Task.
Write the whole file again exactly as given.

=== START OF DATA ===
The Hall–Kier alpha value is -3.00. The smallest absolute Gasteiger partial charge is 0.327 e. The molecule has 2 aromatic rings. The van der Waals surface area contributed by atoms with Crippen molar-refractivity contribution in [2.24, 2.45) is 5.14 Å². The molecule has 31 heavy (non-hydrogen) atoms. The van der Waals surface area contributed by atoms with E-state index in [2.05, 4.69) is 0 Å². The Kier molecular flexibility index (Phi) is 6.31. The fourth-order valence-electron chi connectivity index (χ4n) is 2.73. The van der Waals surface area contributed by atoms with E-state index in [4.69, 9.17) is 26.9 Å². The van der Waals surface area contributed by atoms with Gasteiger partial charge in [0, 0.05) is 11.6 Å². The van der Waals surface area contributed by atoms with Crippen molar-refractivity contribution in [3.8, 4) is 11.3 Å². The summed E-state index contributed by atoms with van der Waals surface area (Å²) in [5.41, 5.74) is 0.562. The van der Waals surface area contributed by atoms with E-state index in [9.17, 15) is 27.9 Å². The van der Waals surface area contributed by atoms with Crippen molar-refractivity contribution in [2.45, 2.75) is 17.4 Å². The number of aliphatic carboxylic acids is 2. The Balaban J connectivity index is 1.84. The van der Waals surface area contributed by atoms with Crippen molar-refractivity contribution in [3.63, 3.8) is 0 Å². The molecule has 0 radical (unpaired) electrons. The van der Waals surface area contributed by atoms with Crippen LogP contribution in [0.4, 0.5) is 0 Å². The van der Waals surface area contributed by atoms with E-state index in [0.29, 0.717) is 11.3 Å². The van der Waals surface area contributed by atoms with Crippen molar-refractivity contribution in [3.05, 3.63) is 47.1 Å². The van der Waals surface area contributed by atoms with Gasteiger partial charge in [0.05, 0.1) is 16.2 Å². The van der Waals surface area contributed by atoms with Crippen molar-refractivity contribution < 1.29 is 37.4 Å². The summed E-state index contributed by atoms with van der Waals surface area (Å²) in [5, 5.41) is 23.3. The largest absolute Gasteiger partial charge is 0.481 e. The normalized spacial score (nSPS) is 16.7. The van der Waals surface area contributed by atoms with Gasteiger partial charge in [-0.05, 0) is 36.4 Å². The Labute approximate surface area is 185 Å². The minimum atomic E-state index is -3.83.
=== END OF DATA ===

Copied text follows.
The Hall–Kier alpha value is -3.00. The smallest absolute Gasteiger partial charge is 0.327 e. The molecule has 2 aromatic rings. The van der Waals surface area contributed by atoms with Crippen molar-refractivity contribution in [2.24, 2.45) is 5.14 Å². The molecule has 31 heavy (non-hydrogen) atoms. The van der Waals surface area contributed by atoms with E-state index in [2.05, 4.69) is 0 Å². The Kier molecular flexibility index (Phi) is 6.31. The fourth-order valence-electron chi connectivity index (χ4n) is 2.73. The van der Waals surface area contributed by atoms with E-state index in [4.69, 9.17) is 26.9 Å². The van der Waals surface area contributed by atoms with Gasteiger partial charge in [0, 0.05) is 11.6 Å². The van der Waals surface area contributed by atoms with Crippen molar-refractivity contribution in [3.8, 4) is 11.3 Å². The summed E-state index contributed by atoms with van der Waals surface area (Å²) in [5.41, 5.74) is 0.562. The van der Waals surface area contributed by atoms with E-state index in [9.17, 15) is 27.9 Å². The van der Waals surface area contributed by atoms with Crippen molar-refractivity contribution in [2.45, 2.75) is 17.4 Å². The number of aliphatic carboxylic acids is 2. The Balaban J connectivity index is 1.84. The van der Waals surface area contributed by atoms with Crippen molar-refractivity contribution in [3.63, 3.8) is 0 Å². The molecule has 0 radical (unpaired) electrons. The van der Waals surface area contributed by atoms with Crippen LogP contribution in [0.4, 0.5) is 0 Å². The van der Waals surface area contributed by atoms with E-state index in [0.29, 0.717) is 11.3 Å². The van der Waals surface area contributed by atoms with Crippen molar-refractivity contribution in [3.05, 3.63) is 47.1 Å². The van der Waals surface area contributed by atoms with Gasteiger partial charge in [0.05, 0.1) is 16.2 Å². The van der Waals surface area contributed by atoms with Crippen molar-refractivity contribution < 1.29 is 37.4 Å². The summed E-state index contributed by atoms with van der Waals surface area (Å²) in [5, 5.41) is 23.3. The largest absolute Gasteiger partial charge is 0.481 e. The normalized spacial score (nSPS) is 16.7. The van der Waals surface area contributed by atoms with Gasteiger partial charge in [-0.05, 0) is 36.4 Å². The Labute approximate surface area is 185 Å². The minimum atomic E-state index is -3.83.